The American Cancer Society, the National Cancer Institute, and the Senate Committee on Nutrition and Human Needs all have made claims that animal fat is linked not only with heart disease but also with various cancers. But strangely, when researchers from the University of Maryland examined the data they used to make such claims, they found that animal fat was not linked to cancer, and vegetable fat was. A comparison of human populations between northern and southern India revealed a similar pattern. People in northern India consume 17 times more animal fat yet have shown a seven times lower incidence of heart disease from people in southern India. The diet of the Maasai and kindred tribes of Africa has for centuries been primarily based on milk and beef from grass-fed cattle. They are free from coronary heart disease and have excellent blood cholesterol levels. Inuits in the Arctic eat excessive amounts of fat from fish and marine animals, yet they are free of disease and exceptionally healthy. A study of Puerto Ricans revealed that they have very low incidences of colon and breast cancer in spite of the fact that they consume high amounts of animal fat.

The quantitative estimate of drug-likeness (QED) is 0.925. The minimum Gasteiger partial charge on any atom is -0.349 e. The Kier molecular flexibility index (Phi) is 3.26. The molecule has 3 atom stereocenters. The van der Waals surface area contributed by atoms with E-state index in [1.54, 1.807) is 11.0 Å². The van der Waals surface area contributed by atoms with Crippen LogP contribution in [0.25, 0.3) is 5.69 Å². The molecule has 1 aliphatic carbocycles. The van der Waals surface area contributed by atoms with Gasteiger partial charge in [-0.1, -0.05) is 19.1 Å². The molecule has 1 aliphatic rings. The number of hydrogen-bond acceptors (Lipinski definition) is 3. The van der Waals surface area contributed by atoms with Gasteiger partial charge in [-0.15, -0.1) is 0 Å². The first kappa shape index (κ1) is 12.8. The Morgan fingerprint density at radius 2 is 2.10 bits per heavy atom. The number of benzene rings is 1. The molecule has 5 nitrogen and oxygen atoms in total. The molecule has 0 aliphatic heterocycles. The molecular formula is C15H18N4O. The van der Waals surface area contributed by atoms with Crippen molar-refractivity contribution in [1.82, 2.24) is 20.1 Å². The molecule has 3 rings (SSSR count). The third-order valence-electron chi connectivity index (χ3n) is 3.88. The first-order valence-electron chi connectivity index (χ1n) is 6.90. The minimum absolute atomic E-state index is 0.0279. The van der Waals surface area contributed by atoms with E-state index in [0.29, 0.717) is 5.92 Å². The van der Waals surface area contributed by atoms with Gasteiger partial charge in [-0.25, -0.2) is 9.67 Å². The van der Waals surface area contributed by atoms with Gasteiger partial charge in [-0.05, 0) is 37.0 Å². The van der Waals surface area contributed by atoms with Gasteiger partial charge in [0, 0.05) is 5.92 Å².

To learn more about the benefits of healthy fats and how the body prefers ketones to glucose for fuel, buy the critically acclaimed book, "The Next Human." ABOUT THE AUTHOR: Jason Lincoln Jeffers is a spiritual teacher, life and health coach, mystical artist, evolutionary astrologer, philosopher, entrepreneur, inspirational speaker, and authority on metaphysics, transpersonal psychology, and alternative medicine.